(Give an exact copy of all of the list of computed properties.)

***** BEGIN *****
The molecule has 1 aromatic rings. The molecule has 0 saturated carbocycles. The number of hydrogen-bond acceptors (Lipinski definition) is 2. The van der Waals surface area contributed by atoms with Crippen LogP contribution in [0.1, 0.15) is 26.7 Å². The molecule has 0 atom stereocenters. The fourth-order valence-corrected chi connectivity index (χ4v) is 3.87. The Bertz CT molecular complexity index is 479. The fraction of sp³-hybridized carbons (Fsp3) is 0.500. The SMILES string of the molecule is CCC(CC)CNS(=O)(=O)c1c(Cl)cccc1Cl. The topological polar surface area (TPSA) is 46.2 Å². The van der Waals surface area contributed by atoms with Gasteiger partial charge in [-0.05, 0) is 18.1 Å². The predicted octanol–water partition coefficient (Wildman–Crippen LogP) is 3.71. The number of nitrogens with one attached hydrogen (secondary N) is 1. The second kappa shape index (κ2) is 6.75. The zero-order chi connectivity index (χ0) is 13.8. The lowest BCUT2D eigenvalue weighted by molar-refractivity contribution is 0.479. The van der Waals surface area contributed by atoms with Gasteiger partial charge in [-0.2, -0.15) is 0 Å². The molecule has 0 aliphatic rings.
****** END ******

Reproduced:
The molecule has 1 aromatic rings. The molecule has 0 saturated carbocycles. The number of hydrogen-bond acceptors (Lipinski definition) is 2. The van der Waals surface area contributed by atoms with Crippen LogP contribution in [0.1, 0.15) is 26.7 Å². The molecule has 0 atom stereocenters. The fourth-order valence-corrected chi connectivity index (χ4v) is 3.87. The Bertz CT molecular complexity index is 479. The fraction of sp³-hybridized carbons (Fsp3) is 0.500. The SMILES string of the molecule is CCC(CC)CNS(=O)(=O)c1c(Cl)cccc1Cl. The topological polar surface area (TPSA) is 46.2 Å². The van der Waals surface area contributed by atoms with Gasteiger partial charge in [-0.05, 0) is 18.1 Å². The predicted octanol–water partition coefficient (Wildman–Crippen LogP) is 3.71. The number of nitrogens with one attached hydrogen (secondary N) is 1. The second kappa shape index (κ2) is 6.75. The zero-order chi connectivity index (χ0) is 13.8. The lowest BCUT2D eigenvalue weighted by molar-refractivity contribution is 0.479. The van der Waals surface area contributed by atoms with Gasteiger partial charge in [-0.2, -0.15) is 0 Å². The molecule has 0 aliphatic rings.